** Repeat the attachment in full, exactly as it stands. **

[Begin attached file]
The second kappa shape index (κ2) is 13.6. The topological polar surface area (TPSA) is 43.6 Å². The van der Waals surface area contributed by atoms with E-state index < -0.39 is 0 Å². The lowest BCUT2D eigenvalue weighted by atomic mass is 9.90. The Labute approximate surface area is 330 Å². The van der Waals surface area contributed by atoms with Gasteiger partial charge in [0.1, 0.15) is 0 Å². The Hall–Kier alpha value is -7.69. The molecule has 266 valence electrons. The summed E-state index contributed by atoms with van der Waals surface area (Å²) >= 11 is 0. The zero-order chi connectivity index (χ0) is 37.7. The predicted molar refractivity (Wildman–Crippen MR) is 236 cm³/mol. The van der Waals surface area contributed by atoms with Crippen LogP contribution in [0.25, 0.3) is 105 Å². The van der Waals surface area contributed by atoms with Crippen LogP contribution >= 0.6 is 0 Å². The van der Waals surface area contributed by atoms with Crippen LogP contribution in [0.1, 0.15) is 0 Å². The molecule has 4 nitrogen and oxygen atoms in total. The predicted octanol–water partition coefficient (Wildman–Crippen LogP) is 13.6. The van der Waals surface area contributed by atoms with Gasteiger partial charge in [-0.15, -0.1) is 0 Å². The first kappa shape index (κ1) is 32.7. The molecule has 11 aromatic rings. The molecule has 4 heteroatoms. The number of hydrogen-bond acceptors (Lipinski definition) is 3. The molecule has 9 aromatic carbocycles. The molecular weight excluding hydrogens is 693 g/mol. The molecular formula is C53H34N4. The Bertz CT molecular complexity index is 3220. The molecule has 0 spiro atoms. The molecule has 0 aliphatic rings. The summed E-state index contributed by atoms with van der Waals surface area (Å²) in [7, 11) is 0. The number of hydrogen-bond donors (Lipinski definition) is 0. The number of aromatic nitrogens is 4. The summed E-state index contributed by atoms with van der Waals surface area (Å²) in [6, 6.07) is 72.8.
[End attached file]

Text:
The second kappa shape index (κ2) is 13.6. The topological polar surface area (TPSA) is 43.6 Å². The van der Waals surface area contributed by atoms with E-state index < -0.39 is 0 Å². The lowest BCUT2D eigenvalue weighted by atomic mass is 9.90. The Labute approximate surface area is 330 Å². The van der Waals surface area contributed by atoms with Gasteiger partial charge in [0.1, 0.15) is 0 Å². The Hall–Kier alpha value is -7.69. The molecule has 266 valence electrons. The summed E-state index contributed by atoms with van der Waals surface area (Å²) >= 11 is 0. The zero-order chi connectivity index (χ0) is 37.7. The predicted molar refractivity (Wildman–Crippen MR) is 236 cm³/mol. The van der Waals surface area contributed by atoms with Crippen LogP contribution in [0.25, 0.3) is 105 Å². The van der Waals surface area contributed by atoms with Crippen LogP contribution >= 0.6 is 0 Å². The van der Waals surface area contributed by atoms with Crippen LogP contribution in [0.1, 0.15) is 0 Å². The molecule has 4 nitrogen and oxygen atoms in total. The predicted octanol–water partition coefficient (Wildman–Crippen LogP) is 13.6. The van der Waals surface area contributed by atoms with Gasteiger partial charge in [-0.15, -0.1) is 0 Å². The first kappa shape index (κ1) is 32.7. The molecule has 11 aromatic rings. The molecule has 4 heteroatoms. The number of hydrogen-bond acceptors (Lipinski definition) is 3. The molecule has 9 aromatic carbocycles. The molecular weight excluding hydrogens is 693 g/mol. The molecular formula is C53H34N4. The Bertz CT molecular complexity index is 3220. The molecule has 0 spiro atoms. The molecule has 0 aliphatic rings. The summed E-state index contributed by atoms with van der Waals surface area (Å²) in [7, 11) is 0. The number of hydrogen-bond donors (Lipinski definition) is 0. The number of aromatic nitrogens is 4. The summed E-state index contributed by atoms with van der Waals surface area (Å²) in [6, 6.07) is 72.8.